Foreign Traces in the Strange War
// Russia will try to prove that Tbilisi used mercenaries in South Ossetia
Yesterday head of the investigation committee of the Russian Prosecutor General’s Office Alexander Bastrykin made a sensational statement: Russia has information that the Georgian party hired mercenaries from the Czech Republic, Turkey, Ukraine, the U.S. and Chechnya to conduct hostilities in South Ossetia. If this information is proved to be true, an international scandal will break out. However, Kommersant found out that it is practically impossible to find evidence that there were mercenaries in South Ossetia.
Head of the investigation committee of the Russian Prosecutor General’s Office Alexander Bastrykin made his statement during an international conference in St Petersburg. Noting that 17,000 Georgian military men, 100 tanks, 70 armored vehicles, 110 pieces of artillery and 30 multiple rocket launchers participated in the South Ossetian war, he said that the Georgian Air Force used cluster bombs against South Ossetia. Mr Bastrykin stated, “We witnessed a grave international crime – genocide of the South Ossetian people.” According to Mr Bastrykin, the Georgian party hired U.S., Czech, Turkish, Chechen, and Ukrainian mercenaries. This statement may develop into an international scandal. “It is well-known that, according to international law, hiring mercenaries is a grave crime; if Russia proves it, it will bode ill for Georgia,” an expert from the Russian Foreign Office told Kommersant.
Answering a question of Kommersant, which evidence the investigation committee has, its spokesperson Vladimir Markin said, “I don’t have complete data. Next week we are holding a meeting with our South Ossetian colleagues, and I will be able to report about proof after it.”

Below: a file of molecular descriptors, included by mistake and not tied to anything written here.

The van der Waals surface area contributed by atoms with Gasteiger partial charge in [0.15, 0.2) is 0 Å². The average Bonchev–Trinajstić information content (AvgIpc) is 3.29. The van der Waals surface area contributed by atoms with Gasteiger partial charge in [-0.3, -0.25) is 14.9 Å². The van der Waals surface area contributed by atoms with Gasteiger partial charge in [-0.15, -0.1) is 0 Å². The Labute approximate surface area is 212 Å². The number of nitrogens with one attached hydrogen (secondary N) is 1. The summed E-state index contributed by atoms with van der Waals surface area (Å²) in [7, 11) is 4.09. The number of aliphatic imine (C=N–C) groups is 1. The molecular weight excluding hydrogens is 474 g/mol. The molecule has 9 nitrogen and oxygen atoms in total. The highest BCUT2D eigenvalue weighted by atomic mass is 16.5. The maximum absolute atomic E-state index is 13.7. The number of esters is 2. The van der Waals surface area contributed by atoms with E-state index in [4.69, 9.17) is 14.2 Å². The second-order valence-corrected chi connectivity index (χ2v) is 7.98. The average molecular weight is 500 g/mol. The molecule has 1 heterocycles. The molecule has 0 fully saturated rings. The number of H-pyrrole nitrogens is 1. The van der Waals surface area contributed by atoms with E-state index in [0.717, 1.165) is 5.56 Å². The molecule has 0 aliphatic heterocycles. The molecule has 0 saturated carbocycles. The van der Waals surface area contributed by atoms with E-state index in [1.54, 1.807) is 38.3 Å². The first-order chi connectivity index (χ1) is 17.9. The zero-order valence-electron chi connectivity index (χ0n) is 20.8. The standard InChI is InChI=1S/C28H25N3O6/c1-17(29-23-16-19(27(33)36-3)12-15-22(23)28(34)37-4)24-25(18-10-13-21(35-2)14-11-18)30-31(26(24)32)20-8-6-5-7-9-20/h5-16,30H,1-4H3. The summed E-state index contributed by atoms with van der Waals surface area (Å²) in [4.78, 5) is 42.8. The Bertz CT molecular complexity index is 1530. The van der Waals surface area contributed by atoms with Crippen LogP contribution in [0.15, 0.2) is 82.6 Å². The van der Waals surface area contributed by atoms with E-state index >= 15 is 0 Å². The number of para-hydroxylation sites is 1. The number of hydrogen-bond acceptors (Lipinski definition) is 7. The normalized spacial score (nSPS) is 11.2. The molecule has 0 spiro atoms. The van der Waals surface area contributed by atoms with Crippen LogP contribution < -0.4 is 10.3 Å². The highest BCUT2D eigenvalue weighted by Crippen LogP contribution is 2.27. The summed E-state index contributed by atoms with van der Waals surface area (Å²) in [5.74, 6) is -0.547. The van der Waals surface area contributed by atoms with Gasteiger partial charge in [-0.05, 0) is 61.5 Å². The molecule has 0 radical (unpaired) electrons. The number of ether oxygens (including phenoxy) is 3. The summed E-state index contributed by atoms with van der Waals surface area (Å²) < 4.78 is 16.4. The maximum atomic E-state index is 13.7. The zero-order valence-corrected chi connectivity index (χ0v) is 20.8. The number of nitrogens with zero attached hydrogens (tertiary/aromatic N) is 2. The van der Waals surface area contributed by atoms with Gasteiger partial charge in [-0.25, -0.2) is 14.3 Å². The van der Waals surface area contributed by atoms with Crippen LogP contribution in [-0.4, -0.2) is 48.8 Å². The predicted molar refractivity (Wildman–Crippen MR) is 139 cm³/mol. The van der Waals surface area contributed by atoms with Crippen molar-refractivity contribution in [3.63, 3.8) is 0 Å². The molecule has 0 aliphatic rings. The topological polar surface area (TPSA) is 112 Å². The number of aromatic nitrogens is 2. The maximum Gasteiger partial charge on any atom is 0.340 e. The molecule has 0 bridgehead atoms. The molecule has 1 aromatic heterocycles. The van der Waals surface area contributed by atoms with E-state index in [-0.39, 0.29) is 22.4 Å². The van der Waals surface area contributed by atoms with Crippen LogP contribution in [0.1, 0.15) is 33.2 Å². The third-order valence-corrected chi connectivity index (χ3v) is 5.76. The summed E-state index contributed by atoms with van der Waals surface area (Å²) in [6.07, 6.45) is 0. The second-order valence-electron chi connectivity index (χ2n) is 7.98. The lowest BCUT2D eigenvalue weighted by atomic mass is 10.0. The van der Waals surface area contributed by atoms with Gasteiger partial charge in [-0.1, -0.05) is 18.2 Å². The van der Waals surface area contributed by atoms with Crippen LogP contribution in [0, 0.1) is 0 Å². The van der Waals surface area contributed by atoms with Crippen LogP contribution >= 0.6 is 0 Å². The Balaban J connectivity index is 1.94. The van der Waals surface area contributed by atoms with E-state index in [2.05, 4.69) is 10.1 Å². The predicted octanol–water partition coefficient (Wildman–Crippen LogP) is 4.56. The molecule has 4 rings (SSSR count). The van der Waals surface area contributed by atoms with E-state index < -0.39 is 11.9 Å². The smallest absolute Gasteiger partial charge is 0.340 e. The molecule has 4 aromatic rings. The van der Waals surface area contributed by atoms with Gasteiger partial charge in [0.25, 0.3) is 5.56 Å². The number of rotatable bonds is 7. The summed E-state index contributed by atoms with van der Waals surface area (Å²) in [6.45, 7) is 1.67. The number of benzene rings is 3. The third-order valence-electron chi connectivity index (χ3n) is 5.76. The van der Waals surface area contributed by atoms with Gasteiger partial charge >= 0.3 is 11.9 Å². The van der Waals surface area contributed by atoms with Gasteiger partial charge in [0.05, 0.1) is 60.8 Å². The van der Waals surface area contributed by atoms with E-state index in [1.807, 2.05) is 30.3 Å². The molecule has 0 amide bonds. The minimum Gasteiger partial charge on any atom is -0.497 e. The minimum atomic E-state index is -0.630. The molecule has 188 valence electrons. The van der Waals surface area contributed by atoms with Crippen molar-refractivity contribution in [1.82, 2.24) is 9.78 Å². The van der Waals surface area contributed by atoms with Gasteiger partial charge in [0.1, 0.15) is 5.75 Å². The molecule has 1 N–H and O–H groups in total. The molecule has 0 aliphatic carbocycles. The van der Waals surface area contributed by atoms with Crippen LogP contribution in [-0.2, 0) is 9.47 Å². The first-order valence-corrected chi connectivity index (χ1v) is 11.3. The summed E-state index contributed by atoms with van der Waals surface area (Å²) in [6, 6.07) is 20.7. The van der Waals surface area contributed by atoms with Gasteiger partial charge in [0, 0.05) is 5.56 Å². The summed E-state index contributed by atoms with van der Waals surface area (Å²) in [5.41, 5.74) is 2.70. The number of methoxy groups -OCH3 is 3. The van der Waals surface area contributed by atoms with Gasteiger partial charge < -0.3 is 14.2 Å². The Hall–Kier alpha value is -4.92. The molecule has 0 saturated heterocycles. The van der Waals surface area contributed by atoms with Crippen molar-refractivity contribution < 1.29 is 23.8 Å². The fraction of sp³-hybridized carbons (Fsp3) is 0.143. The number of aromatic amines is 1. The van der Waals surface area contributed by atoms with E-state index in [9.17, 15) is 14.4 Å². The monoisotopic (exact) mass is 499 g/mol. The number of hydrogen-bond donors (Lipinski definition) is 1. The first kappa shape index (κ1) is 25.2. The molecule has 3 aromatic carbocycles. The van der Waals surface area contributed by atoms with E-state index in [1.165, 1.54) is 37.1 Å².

Representatives of the South Ossetian government were eager to share more information. For example, South Ossetian Information and Press Minister Irina Gagloyeva told Kommersant that evidence can be found in documents that remained in the Georgian army’s temporary headquarters after it withdrew from Tskhinvali. “Georgians occupied the town’s residential areas and set up coordination headquarters there. When they fled, they left a lot of documents, including the lists of those who participated in hostilities,” Ms Gagloyeva said. “Unfortunately, those lists were taken away by Russian investigators, but as far as I know there were several unordinary surnames on the lists – either Czech or Slovak.” Ms Gagloyeva added that witnesses can testify that non-Georgians took part in military operations. “Ukrainians stormed into basements with Georgian soldiers,” the Minister said. “People remembered them by accent. They even saw a few Afro Americans. As far as I know, a corpse of an Afro American was found among the corpses of Georgian military men.”